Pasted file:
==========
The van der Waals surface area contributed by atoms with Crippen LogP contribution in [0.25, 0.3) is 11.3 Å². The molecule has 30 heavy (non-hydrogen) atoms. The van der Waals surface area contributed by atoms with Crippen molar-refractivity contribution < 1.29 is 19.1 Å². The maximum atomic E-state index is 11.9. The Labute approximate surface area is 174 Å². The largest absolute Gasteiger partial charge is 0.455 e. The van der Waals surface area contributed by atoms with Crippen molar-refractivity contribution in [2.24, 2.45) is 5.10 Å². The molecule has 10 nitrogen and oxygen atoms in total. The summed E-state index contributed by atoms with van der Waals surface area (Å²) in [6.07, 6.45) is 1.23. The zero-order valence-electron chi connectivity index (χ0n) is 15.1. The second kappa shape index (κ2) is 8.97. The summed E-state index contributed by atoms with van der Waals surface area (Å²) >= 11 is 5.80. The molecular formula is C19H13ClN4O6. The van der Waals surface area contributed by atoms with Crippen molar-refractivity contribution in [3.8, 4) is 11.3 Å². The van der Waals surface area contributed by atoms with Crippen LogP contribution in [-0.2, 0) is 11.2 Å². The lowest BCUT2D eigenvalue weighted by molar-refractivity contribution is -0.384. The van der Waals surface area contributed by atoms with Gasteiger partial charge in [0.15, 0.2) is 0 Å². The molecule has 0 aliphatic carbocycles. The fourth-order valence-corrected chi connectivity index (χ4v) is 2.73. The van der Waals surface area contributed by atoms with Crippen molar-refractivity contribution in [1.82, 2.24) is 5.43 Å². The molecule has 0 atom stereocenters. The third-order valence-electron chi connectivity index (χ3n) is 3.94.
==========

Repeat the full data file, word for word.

The van der Waals surface area contributed by atoms with Crippen LogP contribution in [0.25, 0.3) is 11.3 Å². The molecule has 30 heavy (non-hydrogen) atoms. The van der Waals surface area contributed by atoms with Crippen molar-refractivity contribution < 1.29 is 19.1 Å². The maximum atomic E-state index is 11.9. The Labute approximate surface area is 174 Å². The largest absolute Gasteiger partial charge is 0.455 e. The van der Waals surface area contributed by atoms with Crippen molar-refractivity contribution in [2.24, 2.45) is 5.10 Å². The molecule has 10 nitrogen and oxygen atoms in total. The summed E-state index contributed by atoms with van der Waals surface area (Å²) in [6.07, 6.45) is 1.23. The zero-order valence-electron chi connectivity index (χ0n) is 15.1. The second kappa shape index (κ2) is 8.97. The summed E-state index contributed by atoms with van der Waals surface area (Å²) >= 11 is 5.80. The molecular formula is C19H13ClN4O6. The van der Waals surface area contributed by atoms with Crippen molar-refractivity contribution in [3.8, 4) is 11.3 Å². The van der Waals surface area contributed by atoms with Crippen LogP contribution in [-0.2, 0) is 11.2 Å². The lowest BCUT2D eigenvalue weighted by molar-refractivity contribution is -0.384. The van der Waals surface area contributed by atoms with Gasteiger partial charge in [0.15, 0.2) is 0 Å². The molecule has 0 aliphatic carbocycles. The fourth-order valence-corrected chi connectivity index (χ4v) is 2.73. The van der Waals surface area contributed by atoms with Crippen molar-refractivity contribution in [1.82, 2.24) is 5.43 Å². The molecule has 0 atom stereocenters. The third-order valence-electron chi connectivity index (χ3n) is 3.94.